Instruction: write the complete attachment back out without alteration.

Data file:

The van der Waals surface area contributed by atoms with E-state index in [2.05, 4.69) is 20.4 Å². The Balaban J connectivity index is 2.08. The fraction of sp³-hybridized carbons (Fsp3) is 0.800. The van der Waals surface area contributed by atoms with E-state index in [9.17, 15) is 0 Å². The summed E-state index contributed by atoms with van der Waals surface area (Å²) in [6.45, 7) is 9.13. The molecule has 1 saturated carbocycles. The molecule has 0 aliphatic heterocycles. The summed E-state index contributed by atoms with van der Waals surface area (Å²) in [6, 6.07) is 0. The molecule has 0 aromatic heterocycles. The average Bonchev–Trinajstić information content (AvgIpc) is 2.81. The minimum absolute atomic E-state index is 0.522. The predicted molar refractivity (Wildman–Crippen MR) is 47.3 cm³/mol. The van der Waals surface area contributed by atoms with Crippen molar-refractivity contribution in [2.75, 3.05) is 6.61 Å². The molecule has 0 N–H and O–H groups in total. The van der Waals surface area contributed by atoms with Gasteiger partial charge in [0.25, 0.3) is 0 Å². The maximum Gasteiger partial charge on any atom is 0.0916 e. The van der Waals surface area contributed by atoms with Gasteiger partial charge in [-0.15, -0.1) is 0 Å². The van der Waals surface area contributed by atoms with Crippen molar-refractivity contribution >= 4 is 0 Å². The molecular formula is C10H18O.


The van der Waals surface area contributed by atoms with E-state index in [2.05, 4.69) is 20.4 Å². The Balaban J connectivity index is 2.08. The fraction of sp³-hybridized carbons (Fsp3) is 0.800. The van der Waals surface area contributed by atoms with E-state index in [9.17, 15) is 0 Å². The summed E-state index contributed by atoms with van der Waals surface area (Å²) in [6.45, 7) is 9.13. The molecule has 1 saturated carbocycles. The molecule has 0 aliphatic heterocycles. The summed E-state index contributed by atoms with van der Waals surface area (Å²) in [6, 6.07) is 0. The molecule has 0 aromatic heterocycles. The average Bonchev–Trinajstić information content (AvgIpc) is 2.81. The minimum absolute atomic E-state index is 0.522. The predicted molar refractivity (Wildman–Crippen MR) is 47.3 cm³/mol. The van der Waals surface area contributed by atoms with Crippen molar-refractivity contribution in [2.75, 3.05) is 6.61 Å². The molecule has 0 N–H and O–H groups in total. The van der Waals surface area contributed by atoms with Gasteiger partial charge in [0.25, 0.3) is 0 Å². The maximum Gasteiger partial charge on any atom is 0.0916 e. The van der Waals surface area contributed by atoms with Gasteiger partial charge in [-0.15, -0.1) is 0 Å². The van der Waals surface area contributed by atoms with Crippen molar-refractivity contribution >= 4 is 0 Å². The molecular formula is C10H18O.